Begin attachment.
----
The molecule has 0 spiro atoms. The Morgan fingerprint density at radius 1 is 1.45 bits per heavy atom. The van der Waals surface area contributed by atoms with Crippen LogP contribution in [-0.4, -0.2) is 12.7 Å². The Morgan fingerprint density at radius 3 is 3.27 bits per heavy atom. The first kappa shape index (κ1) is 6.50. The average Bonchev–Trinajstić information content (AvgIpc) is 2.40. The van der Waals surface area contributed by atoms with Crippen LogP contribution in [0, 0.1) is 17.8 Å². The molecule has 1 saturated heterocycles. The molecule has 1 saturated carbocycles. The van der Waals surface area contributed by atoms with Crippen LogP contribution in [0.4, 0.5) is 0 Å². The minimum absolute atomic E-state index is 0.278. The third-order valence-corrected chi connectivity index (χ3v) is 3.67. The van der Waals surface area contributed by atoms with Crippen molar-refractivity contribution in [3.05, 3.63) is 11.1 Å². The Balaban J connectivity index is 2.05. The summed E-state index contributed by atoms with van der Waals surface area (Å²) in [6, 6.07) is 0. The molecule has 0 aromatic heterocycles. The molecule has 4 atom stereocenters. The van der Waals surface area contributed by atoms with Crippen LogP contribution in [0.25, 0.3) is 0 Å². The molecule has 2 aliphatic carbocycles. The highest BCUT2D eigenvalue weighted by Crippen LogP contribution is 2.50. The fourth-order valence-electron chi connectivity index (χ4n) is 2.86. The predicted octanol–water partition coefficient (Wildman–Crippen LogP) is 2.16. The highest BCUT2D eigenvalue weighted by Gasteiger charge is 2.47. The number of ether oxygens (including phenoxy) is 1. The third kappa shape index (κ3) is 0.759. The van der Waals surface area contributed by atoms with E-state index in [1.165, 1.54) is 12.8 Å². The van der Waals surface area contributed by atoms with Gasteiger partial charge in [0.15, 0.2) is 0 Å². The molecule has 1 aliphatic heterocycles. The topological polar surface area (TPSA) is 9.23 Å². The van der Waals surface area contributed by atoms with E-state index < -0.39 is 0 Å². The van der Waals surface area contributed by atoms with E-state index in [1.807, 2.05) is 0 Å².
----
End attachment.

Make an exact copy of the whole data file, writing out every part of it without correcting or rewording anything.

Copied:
The molecule has 0 spiro atoms. The Morgan fingerprint density at radius 1 is 1.45 bits per heavy atom. The van der Waals surface area contributed by atoms with Crippen LogP contribution in [-0.4, -0.2) is 12.7 Å². The Morgan fingerprint density at radius 3 is 3.27 bits per heavy atom. The first kappa shape index (κ1) is 6.50. The average Bonchev–Trinajstić information content (AvgIpc) is 2.40. The van der Waals surface area contributed by atoms with Crippen LogP contribution in [0, 0.1) is 17.8 Å². The molecule has 1 saturated heterocycles. The molecule has 1 saturated carbocycles. The van der Waals surface area contributed by atoms with Crippen LogP contribution in [0.4, 0.5) is 0 Å². The minimum absolute atomic E-state index is 0.278. The third-order valence-corrected chi connectivity index (χ3v) is 3.67. The van der Waals surface area contributed by atoms with Crippen molar-refractivity contribution in [3.05, 3.63) is 11.1 Å². The Balaban J connectivity index is 2.05. The summed E-state index contributed by atoms with van der Waals surface area (Å²) in [6, 6.07) is 0. The molecule has 0 aromatic heterocycles. The molecule has 4 atom stereocenters. The van der Waals surface area contributed by atoms with Crippen LogP contribution in [0.25, 0.3) is 0 Å². The molecule has 2 aliphatic carbocycles. The highest BCUT2D eigenvalue weighted by Crippen LogP contribution is 2.50. The fourth-order valence-electron chi connectivity index (χ4n) is 2.86. The predicted octanol–water partition coefficient (Wildman–Crippen LogP) is 2.16. The highest BCUT2D eigenvalue weighted by Gasteiger charge is 2.47. The number of ether oxygens (including phenoxy) is 1. The third kappa shape index (κ3) is 0.759. The van der Waals surface area contributed by atoms with E-state index in [1.165, 1.54) is 12.8 Å². The van der Waals surface area contributed by atoms with Gasteiger partial charge in [0.15, 0.2) is 0 Å². The molecule has 1 aliphatic heterocycles. The topological polar surface area (TPSA) is 9.23 Å². The van der Waals surface area contributed by atoms with E-state index < -0.39 is 0 Å². The van der Waals surface area contributed by atoms with E-state index in [1.807, 2.05) is 0 Å².